An independent panel has placed Louisville men’s basketball on two years’ probation and fined the program $5,000, but spared the school — and former coaches Rick Pitino and Chris Mack — major penalties from NCAA allegations leveled in the aftermath of a federal investigation of corruption in college basketball.
The Independent Resolution Panel (IRP) announced Thursday that Louisville avoided a postseason ban and other significant sanctions in the infractions case that began with the FBI’s 2017 investigation into corruption around college basketball and the school’s relationship with former star recruit Brian Bowen Jr.
Louisville was also given a two-week ban on unofficial visits and a public reprimand and censure. The panel concluded that the NCAA failed to show “evidence” that Adidas, cited as an orchestrator of a scheme to funnel recruits to its partner schools, “was a representative” of the university.
Former Louisville assistants Kenny Johnson and Jordan Fair, who had been accused by the NCAA of arranging payments to Bowen’s family and the family of another recruit and providing false information to the NCAA about their relationships with recruits, were both given two-year show-cause penalties by the panel for Level I violations.
Those penalties will limit their collective ability to work in college basketball during that period, although Johnson’s show-cause specifically pertains to his ability to recruit at live events during those two years. Johnson is an assistant at Rhode Island on Archie Miller’s staff, while Fair has recently coached on the AAU circuit. The violations that did not involve Fair and Johnson were Level III violations.
The panel’s ruling cannot be appealed.
In 2017, the FBI alleged that Pitino and his staff had worked with Adidas, the school’s apparel partner, to funnel payments to Bowen and another recruit. Both Pitino, now the head coach at Iona, and former athletic director Tom Jurich were fired.
The NCAA’s notice of allegations cited Pitino for failure to promote an atmosphere of compliance. Multiple people tied to Adidas have been indicted and imprisoned for their roles in the corruption scandal, but the panel determined that both Pitino and Adidas were not at fault.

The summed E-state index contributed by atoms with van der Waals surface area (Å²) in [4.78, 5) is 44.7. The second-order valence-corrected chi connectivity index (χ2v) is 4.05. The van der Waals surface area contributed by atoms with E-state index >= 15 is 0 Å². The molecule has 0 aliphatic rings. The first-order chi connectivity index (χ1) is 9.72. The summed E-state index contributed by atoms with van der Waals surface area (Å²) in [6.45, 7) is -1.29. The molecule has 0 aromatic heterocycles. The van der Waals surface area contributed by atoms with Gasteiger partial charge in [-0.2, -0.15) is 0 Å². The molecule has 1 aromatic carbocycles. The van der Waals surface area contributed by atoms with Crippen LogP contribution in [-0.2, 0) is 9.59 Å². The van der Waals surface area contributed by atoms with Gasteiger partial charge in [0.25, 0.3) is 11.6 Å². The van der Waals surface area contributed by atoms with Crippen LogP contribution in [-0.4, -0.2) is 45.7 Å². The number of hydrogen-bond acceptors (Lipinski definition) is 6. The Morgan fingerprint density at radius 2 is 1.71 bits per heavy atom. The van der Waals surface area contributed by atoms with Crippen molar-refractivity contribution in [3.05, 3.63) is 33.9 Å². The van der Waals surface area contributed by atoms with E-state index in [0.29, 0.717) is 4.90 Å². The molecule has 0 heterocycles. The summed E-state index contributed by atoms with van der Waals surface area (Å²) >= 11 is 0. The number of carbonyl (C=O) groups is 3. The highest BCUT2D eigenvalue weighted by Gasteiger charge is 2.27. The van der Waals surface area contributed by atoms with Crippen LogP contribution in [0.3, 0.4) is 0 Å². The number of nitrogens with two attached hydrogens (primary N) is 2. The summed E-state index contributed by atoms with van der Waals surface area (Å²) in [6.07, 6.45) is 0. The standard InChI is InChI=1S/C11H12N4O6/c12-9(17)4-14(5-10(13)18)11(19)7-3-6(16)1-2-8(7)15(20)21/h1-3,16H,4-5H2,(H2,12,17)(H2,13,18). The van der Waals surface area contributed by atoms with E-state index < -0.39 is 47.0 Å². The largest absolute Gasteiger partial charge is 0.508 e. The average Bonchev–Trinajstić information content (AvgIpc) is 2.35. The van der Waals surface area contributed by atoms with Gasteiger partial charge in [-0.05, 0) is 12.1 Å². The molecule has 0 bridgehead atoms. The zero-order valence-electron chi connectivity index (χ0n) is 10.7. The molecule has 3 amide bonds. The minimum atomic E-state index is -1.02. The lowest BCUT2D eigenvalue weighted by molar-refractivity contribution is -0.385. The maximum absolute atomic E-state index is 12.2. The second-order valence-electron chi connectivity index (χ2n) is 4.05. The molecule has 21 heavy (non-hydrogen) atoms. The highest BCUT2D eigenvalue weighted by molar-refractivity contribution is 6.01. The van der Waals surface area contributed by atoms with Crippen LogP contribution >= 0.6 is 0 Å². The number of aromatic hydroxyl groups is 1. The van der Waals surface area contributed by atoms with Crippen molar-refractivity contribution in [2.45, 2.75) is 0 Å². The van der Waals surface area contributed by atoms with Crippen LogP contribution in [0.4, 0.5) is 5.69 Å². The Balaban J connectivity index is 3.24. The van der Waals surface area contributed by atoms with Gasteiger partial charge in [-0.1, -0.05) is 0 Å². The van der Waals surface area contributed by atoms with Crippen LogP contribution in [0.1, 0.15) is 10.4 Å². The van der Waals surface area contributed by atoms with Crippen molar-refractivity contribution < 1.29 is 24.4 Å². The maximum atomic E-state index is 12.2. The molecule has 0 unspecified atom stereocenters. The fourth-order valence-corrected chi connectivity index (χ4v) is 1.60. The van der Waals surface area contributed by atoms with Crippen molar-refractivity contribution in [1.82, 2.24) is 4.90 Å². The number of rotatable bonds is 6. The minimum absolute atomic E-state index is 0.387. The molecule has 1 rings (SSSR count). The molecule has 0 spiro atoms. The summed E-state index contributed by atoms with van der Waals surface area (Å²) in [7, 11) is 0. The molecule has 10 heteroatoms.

“As a result, the hearing panel did not find any additional violations for Louisville related to actions by the apparel company or its employees in this case,” the panel said in a statement. “Additionally, the hearing panel determined no violation by [Pitino] occurred given that he demonstrated he promoted an atmosphere of compliance.”
David Benck, senior vice president, general counsel and assistant secretary of a retail company, international and domestic arbitrator, and the chief panel member for the IRP, said the panel did not view Adidas as anything more than a company marketing itself in the Louisville case.
“It was our interpretation that it was merely their own brand promotion,” Benck said Thursday at a press conference. “On top of that … the institution never requested any assistance with recruiting.”
That ruling also could bode well for Kansas, which faces similar accusations of using Adidas to influence recruits in an infractions case also being handled by the IRP. Kansas announced Wednesday that it had self-imposed a four-game suspension on coach Bill Self and assistant Kurtis Townsend, who are both named in the notice of allegations against the school.
While Louisville was working through the Bowen case, allegations of recruiting violations against Mack, who left the program last year, complicated and extended this chapter for Louisville. After former assistant Dino Gaudio threatened to expose NCAA allegations within the Louisville program following his dismissal from Mack’s staff, he was charged in federal court for an attempt to extort the program. He received a fine and probation.
Louisville later self-reported multiple recruiting violations related to graduate managers and other staffers participating in on-court activities and showing videos to recruits that featured their names, images and likenesses.
But the IRP determined those violations were “isolated and inadvertent and provided no more than a minimal recruiting or competitive advantage and, thus, did not provide sufficient basis to support that [Mack] violated head coach responsibility or failed to promote an atmosphere of compliance.”
The Independent Accountability Resolution Process (IARP) was created in 2019 as an alternative for schools that wanted their cases to be heard by people outside of NCAA Division I athletics. The process has been clogged by delays and complications, and the NCAA has decided to eliminate the IARP after it handles its upcoming cases.